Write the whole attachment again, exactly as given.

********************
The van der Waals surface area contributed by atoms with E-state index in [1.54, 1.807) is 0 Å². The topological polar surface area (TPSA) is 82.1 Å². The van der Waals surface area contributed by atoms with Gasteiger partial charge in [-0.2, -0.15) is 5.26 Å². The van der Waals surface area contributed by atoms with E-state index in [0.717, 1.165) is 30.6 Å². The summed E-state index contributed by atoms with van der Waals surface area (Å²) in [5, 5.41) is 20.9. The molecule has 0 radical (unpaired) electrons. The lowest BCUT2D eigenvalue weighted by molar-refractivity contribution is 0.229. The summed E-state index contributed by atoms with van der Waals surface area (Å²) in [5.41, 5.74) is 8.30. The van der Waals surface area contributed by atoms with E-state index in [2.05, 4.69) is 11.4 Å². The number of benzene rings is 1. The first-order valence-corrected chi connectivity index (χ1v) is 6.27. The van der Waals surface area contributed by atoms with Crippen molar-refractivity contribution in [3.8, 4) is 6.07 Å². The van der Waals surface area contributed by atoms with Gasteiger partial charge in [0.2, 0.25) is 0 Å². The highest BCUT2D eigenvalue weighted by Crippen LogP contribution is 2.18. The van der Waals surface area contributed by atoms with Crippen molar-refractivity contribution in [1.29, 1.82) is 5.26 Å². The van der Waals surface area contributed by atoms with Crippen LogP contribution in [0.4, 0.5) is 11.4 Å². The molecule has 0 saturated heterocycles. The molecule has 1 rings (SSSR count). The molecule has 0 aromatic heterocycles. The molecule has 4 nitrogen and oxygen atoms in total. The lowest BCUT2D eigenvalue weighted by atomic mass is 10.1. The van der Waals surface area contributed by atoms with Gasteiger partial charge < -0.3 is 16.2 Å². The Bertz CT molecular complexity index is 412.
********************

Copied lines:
The van der Waals surface area contributed by atoms with E-state index in [1.54, 1.807) is 0 Å². The topological polar surface area (TPSA) is 82.1 Å². The van der Waals surface area contributed by atoms with Gasteiger partial charge in [-0.2, -0.15) is 5.26 Å². The van der Waals surface area contributed by atoms with E-state index in [0.717, 1.165) is 30.6 Å². The summed E-state index contributed by atoms with van der Waals surface area (Å²) in [5, 5.41) is 20.9. The molecule has 0 radical (unpaired) electrons. The lowest BCUT2D eigenvalue weighted by molar-refractivity contribution is 0.229. The summed E-state index contributed by atoms with van der Waals surface area (Å²) in [5.41, 5.74) is 8.30. The van der Waals surface area contributed by atoms with E-state index in [2.05, 4.69) is 11.4 Å². The number of benzene rings is 1. The first-order valence-corrected chi connectivity index (χ1v) is 6.27. The van der Waals surface area contributed by atoms with Crippen molar-refractivity contribution in [3.8, 4) is 6.07 Å². The van der Waals surface area contributed by atoms with Gasteiger partial charge in [0.2, 0.25) is 0 Å². The highest BCUT2D eigenvalue weighted by Crippen LogP contribution is 2.18. The van der Waals surface area contributed by atoms with Crippen molar-refractivity contribution in [1.29, 1.82) is 5.26 Å². The van der Waals surface area contributed by atoms with Crippen LogP contribution in [0.4, 0.5) is 11.4 Å². The molecule has 0 saturated heterocycles. The molecule has 1 rings (SSSR count). The molecule has 0 aromatic heterocycles. The molecule has 4 nitrogen and oxygen atoms in total. The lowest BCUT2D eigenvalue weighted by atomic mass is 10.1. The van der Waals surface area contributed by atoms with Gasteiger partial charge < -0.3 is 16.2 Å². The Bertz CT molecular complexity index is 412.